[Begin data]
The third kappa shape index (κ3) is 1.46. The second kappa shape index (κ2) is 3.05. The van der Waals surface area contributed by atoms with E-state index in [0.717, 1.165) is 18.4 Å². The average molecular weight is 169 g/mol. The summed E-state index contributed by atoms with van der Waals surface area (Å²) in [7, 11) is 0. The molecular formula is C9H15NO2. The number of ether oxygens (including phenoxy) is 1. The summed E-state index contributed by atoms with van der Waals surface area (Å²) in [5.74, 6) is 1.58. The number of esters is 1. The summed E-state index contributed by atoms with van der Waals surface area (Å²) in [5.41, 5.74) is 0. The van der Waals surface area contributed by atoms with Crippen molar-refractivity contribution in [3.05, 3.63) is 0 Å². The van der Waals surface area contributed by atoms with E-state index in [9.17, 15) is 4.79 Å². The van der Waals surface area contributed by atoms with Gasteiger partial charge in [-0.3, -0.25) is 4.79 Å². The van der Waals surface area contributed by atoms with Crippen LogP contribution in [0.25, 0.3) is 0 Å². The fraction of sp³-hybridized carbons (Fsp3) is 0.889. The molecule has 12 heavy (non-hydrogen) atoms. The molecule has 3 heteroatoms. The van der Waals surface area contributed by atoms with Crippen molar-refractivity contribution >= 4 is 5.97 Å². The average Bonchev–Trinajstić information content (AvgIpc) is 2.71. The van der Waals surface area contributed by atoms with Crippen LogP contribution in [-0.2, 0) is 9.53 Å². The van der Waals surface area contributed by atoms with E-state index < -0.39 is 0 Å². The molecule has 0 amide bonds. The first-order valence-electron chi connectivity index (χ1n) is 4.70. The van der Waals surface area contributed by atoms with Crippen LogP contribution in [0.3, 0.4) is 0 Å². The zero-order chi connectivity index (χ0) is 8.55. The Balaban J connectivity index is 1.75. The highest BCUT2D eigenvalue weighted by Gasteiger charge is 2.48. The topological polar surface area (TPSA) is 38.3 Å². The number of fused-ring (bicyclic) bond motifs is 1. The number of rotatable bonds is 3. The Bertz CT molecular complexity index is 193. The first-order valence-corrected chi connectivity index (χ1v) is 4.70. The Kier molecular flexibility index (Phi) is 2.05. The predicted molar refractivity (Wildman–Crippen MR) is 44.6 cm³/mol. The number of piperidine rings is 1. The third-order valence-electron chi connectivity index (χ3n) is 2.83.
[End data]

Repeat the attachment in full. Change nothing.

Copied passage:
The third kappa shape index (κ3) is 1.46. The second kappa shape index (κ2) is 3.05. The van der Waals surface area contributed by atoms with E-state index in [0.717, 1.165) is 18.4 Å². The average molecular weight is 169 g/mol. The summed E-state index contributed by atoms with van der Waals surface area (Å²) in [7, 11) is 0. The molecular formula is C9H15NO2. The number of ether oxygens (including phenoxy) is 1. The summed E-state index contributed by atoms with van der Waals surface area (Å²) in [5.74, 6) is 1.58. The number of esters is 1. The summed E-state index contributed by atoms with van der Waals surface area (Å²) in [5.41, 5.74) is 0. The van der Waals surface area contributed by atoms with Crippen molar-refractivity contribution in [3.05, 3.63) is 0 Å². The van der Waals surface area contributed by atoms with E-state index in [9.17, 15) is 4.79 Å². The van der Waals surface area contributed by atoms with Gasteiger partial charge in [-0.3, -0.25) is 4.79 Å². The van der Waals surface area contributed by atoms with Crippen LogP contribution in [0.25, 0.3) is 0 Å². The fraction of sp³-hybridized carbons (Fsp3) is 0.889. The molecule has 12 heavy (non-hydrogen) atoms. The molecule has 3 heteroatoms. The van der Waals surface area contributed by atoms with Crippen molar-refractivity contribution >= 4 is 5.97 Å². The average Bonchev–Trinajstić information content (AvgIpc) is 2.71. The van der Waals surface area contributed by atoms with Crippen LogP contribution in [-0.2, 0) is 9.53 Å². The van der Waals surface area contributed by atoms with E-state index < -0.39 is 0 Å². The molecule has 0 amide bonds. The first-order valence-electron chi connectivity index (χ1n) is 4.70. The van der Waals surface area contributed by atoms with Crippen LogP contribution in [0.3, 0.4) is 0 Å². The zero-order chi connectivity index (χ0) is 8.55. The Balaban J connectivity index is 1.75. The highest BCUT2D eigenvalue weighted by Gasteiger charge is 2.48. The topological polar surface area (TPSA) is 38.3 Å². The number of fused-ring (bicyclic) bond motifs is 1. The number of rotatable bonds is 3. The Bertz CT molecular complexity index is 193. The first-order valence-corrected chi connectivity index (χ1v) is 4.70. The Kier molecular flexibility index (Phi) is 2.05. The predicted molar refractivity (Wildman–Crippen MR) is 44.6 cm³/mol. The number of piperidine rings is 1. The third-order valence-electron chi connectivity index (χ3n) is 2.83.